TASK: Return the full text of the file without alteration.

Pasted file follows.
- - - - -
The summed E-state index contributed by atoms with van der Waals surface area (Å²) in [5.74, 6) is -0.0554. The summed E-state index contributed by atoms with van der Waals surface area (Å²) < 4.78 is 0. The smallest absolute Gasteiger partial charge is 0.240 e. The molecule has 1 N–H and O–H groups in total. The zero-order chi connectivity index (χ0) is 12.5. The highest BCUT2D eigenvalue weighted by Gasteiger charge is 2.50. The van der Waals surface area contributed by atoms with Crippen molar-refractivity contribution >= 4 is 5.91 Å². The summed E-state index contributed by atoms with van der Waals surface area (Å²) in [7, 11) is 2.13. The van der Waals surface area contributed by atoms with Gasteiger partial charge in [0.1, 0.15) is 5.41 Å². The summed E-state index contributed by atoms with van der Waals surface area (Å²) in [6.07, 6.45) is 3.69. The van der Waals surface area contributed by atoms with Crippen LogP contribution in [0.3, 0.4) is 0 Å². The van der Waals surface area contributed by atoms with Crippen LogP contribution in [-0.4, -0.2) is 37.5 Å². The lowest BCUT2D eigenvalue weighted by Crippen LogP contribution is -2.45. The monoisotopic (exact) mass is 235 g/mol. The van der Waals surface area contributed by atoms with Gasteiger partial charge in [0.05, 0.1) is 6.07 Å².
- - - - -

The summed E-state index contributed by atoms with van der Waals surface area (Å²) in [5.74, 6) is -0.0554. The summed E-state index contributed by atoms with van der Waals surface area (Å²) < 4.78 is 0. The smallest absolute Gasteiger partial charge is 0.240 e. The molecule has 1 N–H and O–H groups in total. The zero-order chi connectivity index (χ0) is 12.5. The highest BCUT2D eigenvalue weighted by Gasteiger charge is 2.50. The van der Waals surface area contributed by atoms with Crippen molar-refractivity contribution >= 4 is 5.91 Å². The summed E-state index contributed by atoms with van der Waals surface area (Å²) in [7, 11) is 2.13. The van der Waals surface area contributed by atoms with Gasteiger partial charge in [0.1, 0.15) is 5.41 Å². The summed E-state index contributed by atoms with van der Waals surface area (Å²) in [6.07, 6.45) is 3.69. The van der Waals surface area contributed by atoms with Crippen LogP contribution in [0.3, 0.4) is 0 Å². The van der Waals surface area contributed by atoms with Crippen LogP contribution in [-0.4, -0.2) is 37.5 Å². The lowest BCUT2D eigenvalue weighted by Crippen LogP contribution is -2.45. The monoisotopic (exact) mass is 235 g/mol. The van der Waals surface area contributed by atoms with Gasteiger partial charge in [0.05, 0.1) is 6.07 Å².